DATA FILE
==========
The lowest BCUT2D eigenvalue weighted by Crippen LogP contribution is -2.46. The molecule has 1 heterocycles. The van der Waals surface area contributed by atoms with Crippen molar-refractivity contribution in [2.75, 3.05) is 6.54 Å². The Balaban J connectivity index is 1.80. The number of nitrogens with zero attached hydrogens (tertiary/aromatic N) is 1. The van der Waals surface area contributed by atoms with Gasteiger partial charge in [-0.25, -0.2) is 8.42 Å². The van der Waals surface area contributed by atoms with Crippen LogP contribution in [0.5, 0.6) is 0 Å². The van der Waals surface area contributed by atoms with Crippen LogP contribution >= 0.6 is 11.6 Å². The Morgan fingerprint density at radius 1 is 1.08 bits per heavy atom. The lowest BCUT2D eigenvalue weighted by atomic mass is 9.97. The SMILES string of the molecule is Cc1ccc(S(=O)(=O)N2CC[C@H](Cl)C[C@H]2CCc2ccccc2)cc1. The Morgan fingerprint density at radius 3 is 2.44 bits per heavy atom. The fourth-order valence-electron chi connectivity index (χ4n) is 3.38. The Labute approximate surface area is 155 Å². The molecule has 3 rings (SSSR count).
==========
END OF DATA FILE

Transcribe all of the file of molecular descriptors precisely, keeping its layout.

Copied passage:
The lowest BCUT2D eigenvalue weighted by Crippen LogP contribution is -2.46. The molecule has 1 heterocycles. The van der Waals surface area contributed by atoms with Crippen molar-refractivity contribution in [2.75, 3.05) is 6.54 Å². The Balaban J connectivity index is 1.80. The number of nitrogens with zero attached hydrogens (tertiary/aromatic N) is 1. The van der Waals surface area contributed by atoms with Gasteiger partial charge in [-0.25, -0.2) is 8.42 Å². The van der Waals surface area contributed by atoms with Crippen LogP contribution in [0.5, 0.6) is 0 Å². The van der Waals surface area contributed by atoms with Crippen LogP contribution >= 0.6 is 11.6 Å². The Morgan fingerprint density at radius 1 is 1.08 bits per heavy atom. The lowest BCUT2D eigenvalue weighted by atomic mass is 9.97. The SMILES string of the molecule is Cc1ccc(S(=O)(=O)N2CC[C@H](Cl)C[C@H]2CCc2ccccc2)cc1. The Morgan fingerprint density at radius 3 is 2.44 bits per heavy atom. The fourth-order valence-electron chi connectivity index (χ4n) is 3.38. The Labute approximate surface area is 155 Å². The molecule has 3 rings (SSSR count).